This is one of those things that might be seen differently depending on one's shade of Africanist or Diaspora politics. I spent a little college time writing a senior project investigating the depiction of Africans by Hollywood between 1930 and 2000. I watched Gone with the Wind and Roots and the Cosby Show and all that other ish growing up. This is not unfamiliar territory. It is why I prefer South African work- in SA, African characters are allowed complexity. My first fascination with a seriously bad guy performance was Henry Cele's Shaka Zulu. It's an incredible epic, one of the jewels of African cinema, on par with Ousmane's work. And Cele put such intensity in that role, it can never be remade. Ever.

Anyways, so: Samuel L. Jackson plays Stephen in Django Unchained and as the title character says- and I paraphrase somewhat- "...Head House Nigger... that's pretty fucking low." The only way this could have been any more interesting an encounter between two excellent performers is if Stephen had been played by squeeqy-lovable Will Smith. No beef with Will, he's done a great job with the science fiction genre and other breakouts. But I want to see his crazy gleam, if you know what I mean. Can he bring it?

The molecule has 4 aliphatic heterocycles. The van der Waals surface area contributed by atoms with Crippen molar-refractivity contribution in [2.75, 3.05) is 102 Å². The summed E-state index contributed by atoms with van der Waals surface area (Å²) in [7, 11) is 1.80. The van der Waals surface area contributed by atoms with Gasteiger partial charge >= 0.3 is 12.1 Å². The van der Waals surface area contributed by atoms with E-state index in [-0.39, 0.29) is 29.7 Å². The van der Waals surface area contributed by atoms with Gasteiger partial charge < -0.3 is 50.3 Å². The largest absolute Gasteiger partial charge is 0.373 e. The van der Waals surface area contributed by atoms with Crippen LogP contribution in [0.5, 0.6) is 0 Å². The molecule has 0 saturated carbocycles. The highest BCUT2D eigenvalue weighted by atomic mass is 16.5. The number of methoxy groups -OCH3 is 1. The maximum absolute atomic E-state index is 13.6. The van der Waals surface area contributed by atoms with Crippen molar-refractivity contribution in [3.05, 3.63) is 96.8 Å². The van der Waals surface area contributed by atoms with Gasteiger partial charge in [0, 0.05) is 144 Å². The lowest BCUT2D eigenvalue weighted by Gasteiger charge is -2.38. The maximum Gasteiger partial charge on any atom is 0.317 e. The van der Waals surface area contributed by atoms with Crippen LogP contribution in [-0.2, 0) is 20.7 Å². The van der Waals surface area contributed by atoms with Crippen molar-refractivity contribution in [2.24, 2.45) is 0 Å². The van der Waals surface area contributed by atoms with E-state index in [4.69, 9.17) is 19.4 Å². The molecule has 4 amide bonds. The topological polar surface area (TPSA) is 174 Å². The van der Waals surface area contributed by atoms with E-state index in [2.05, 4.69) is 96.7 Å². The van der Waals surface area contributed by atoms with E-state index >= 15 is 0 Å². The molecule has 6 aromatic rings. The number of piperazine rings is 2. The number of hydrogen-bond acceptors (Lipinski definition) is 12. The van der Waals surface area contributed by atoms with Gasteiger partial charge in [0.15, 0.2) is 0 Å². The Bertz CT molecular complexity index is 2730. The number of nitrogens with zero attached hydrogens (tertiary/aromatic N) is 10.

Django Unchained is grand fun as a movie, if a little long and a lot wordy. But, you know, Quentin Tarantino. I committed nonetheless. Even managed not to get too exasperated by Christoph Waltz' measured tones and smug didactic attitude. If I had been Django, I might have slapped Dr. Shultz a time or two for being so far up his own righteous backside. But the movie only really begins when Stephen takes sight of Django, and offers up an Uncle Tom like you have never seen before. I hope Hollywood doesn't mess things up and give him an award for this, it'll make all kinds of people crazy. If you need to forgive Jackson for his Stephen, watch that Sunset Limited* he did with Tommy Lee Jones.

Rest of y'all- and you know who you are, who found Mo'Nique's performance in Precious dreadfully awe inspiring- if you can stomach roles for African men, or men of that descent, that just don't give a shit about your delicate nature? Watch on.  Django, Unchained. Alternate title: Stephen, Unhinged.